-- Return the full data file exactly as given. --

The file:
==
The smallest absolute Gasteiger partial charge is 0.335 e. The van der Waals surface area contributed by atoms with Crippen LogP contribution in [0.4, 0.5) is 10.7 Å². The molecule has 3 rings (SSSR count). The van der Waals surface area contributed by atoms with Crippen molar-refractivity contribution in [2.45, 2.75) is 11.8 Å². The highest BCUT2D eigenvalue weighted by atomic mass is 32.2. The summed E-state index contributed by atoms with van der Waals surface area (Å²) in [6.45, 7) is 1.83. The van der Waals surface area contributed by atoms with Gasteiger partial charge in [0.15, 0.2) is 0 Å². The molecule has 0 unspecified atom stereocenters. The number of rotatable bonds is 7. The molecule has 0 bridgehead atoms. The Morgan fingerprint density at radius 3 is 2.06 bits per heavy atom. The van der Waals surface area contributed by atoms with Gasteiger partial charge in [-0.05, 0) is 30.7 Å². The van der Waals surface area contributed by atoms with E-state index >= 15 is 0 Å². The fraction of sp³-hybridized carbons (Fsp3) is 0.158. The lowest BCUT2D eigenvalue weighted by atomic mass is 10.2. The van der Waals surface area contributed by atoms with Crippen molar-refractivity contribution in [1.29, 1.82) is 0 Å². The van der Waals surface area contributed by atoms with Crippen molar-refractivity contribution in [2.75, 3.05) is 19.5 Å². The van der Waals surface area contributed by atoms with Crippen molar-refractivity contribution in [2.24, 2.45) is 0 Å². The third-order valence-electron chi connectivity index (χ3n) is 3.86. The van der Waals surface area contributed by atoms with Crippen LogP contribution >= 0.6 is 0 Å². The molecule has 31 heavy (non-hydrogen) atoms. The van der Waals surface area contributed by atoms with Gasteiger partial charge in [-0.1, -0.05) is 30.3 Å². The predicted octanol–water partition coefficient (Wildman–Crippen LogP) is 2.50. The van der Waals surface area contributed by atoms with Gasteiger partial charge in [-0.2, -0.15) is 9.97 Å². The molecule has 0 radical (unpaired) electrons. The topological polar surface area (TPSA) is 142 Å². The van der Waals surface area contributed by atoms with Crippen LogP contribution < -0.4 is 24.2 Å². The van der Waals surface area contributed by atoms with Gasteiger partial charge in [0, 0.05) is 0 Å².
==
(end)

The smallest absolute Gasteiger partial charge is 0.335 e. The van der Waals surface area contributed by atoms with Crippen LogP contribution in [0.4, 0.5) is 10.7 Å². The molecule has 3 rings (SSSR count). The van der Waals surface area contributed by atoms with Crippen molar-refractivity contribution in [2.45, 2.75) is 11.8 Å². The highest BCUT2D eigenvalue weighted by atomic mass is 32.2. The summed E-state index contributed by atoms with van der Waals surface area (Å²) in [6.45, 7) is 1.83. The van der Waals surface area contributed by atoms with Gasteiger partial charge in [0.15, 0.2) is 0 Å². The molecule has 0 unspecified atom stereocenters. The number of rotatable bonds is 7. The molecule has 0 bridgehead atoms. The Morgan fingerprint density at radius 3 is 2.06 bits per heavy atom. The van der Waals surface area contributed by atoms with Gasteiger partial charge in [-0.05, 0) is 30.7 Å². The van der Waals surface area contributed by atoms with E-state index >= 15 is 0 Å². The fraction of sp³-hybridized carbons (Fsp3) is 0.158. The lowest BCUT2D eigenvalue weighted by atomic mass is 10.2. The van der Waals surface area contributed by atoms with Crippen molar-refractivity contribution in [1.29, 1.82) is 0 Å². The van der Waals surface area contributed by atoms with Crippen molar-refractivity contribution in [2.75, 3.05) is 19.5 Å². The van der Waals surface area contributed by atoms with Crippen molar-refractivity contribution in [2.24, 2.45) is 0 Å². The third-order valence-electron chi connectivity index (χ3n) is 3.86. The van der Waals surface area contributed by atoms with Crippen LogP contribution >= 0.6 is 0 Å². The molecule has 31 heavy (non-hydrogen) atoms. The van der Waals surface area contributed by atoms with Gasteiger partial charge in [-0.1, -0.05) is 30.3 Å². The predicted octanol–water partition coefficient (Wildman–Crippen LogP) is 2.50. The van der Waals surface area contributed by atoms with Gasteiger partial charge in [-0.2, -0.15) is 9.97 Å². The molecule has 0 radical (unpaired) electrons. The topological polar surface area (TPSA) is 142 Å². The van der Waals surface area contributed by atoms with Crippen LogP contribution < -0.4 is 24.2 Å². The van der Waals surface area contributed by atoms with Gasteiger partial charge in [0, 0.05) is 0 Å².